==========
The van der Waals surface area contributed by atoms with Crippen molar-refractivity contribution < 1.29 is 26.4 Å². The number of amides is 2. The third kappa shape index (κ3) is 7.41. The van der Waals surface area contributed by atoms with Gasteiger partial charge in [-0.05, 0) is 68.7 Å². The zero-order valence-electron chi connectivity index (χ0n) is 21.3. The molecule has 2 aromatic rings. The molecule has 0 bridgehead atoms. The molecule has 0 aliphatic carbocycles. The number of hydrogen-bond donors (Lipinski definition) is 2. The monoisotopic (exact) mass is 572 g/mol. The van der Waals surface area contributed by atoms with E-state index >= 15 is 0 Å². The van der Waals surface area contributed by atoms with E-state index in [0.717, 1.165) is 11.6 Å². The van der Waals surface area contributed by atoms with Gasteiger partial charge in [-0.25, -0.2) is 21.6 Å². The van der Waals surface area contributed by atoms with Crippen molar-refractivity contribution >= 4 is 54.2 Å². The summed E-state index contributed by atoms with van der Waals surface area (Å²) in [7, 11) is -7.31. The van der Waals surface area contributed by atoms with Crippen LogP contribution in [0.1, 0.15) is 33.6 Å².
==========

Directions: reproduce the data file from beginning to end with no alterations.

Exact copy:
The van der Waals surface area contributed by atoms with Crippen molar-refractivity contribution < 1.29 is 26.4 Å². The number of amides is 2. The third kappa shape index (κ3) is 7.41. The van der Waals surface area contributed by atoms with Gasteiger partial charge in [-0.05, 0) is 68.7 Å². The zero-order valence-electron chi connectivity index (χ0n) is 21.3. The molecule has 2 aromatic rings. The molecule has 0 bridgehead atoms. The molecule has 0 aliphatic carbocycles. The number of hydrogen-bond donors (Lipinski definition) is 2. The monoisotopic (exact) mass is 572 g/mol. The van der Waals surface area contributed by atoms with E-state index >= 15 is 0 Å². The van der Waals surface area contributed by atoms with E-state index in [0.717, 1.165) is 11.6 Å². The van der Waals surface area contributed by atoms with Gasteiger partial charge in [-0.25, -0.2) is 21.6 Å². The van der Waals surface area contributed by atoms with Crippen molar-refractivity contribution >= 4 is 54.2 Å². The summed E-state index contributed by atoms with van der Waals surface area (Å²) in [7, 11) is -7.31. The van der Waals surface area contributed by atoms with Crippen LogP contribution in [0.1, 0.15) is 33.6 Å².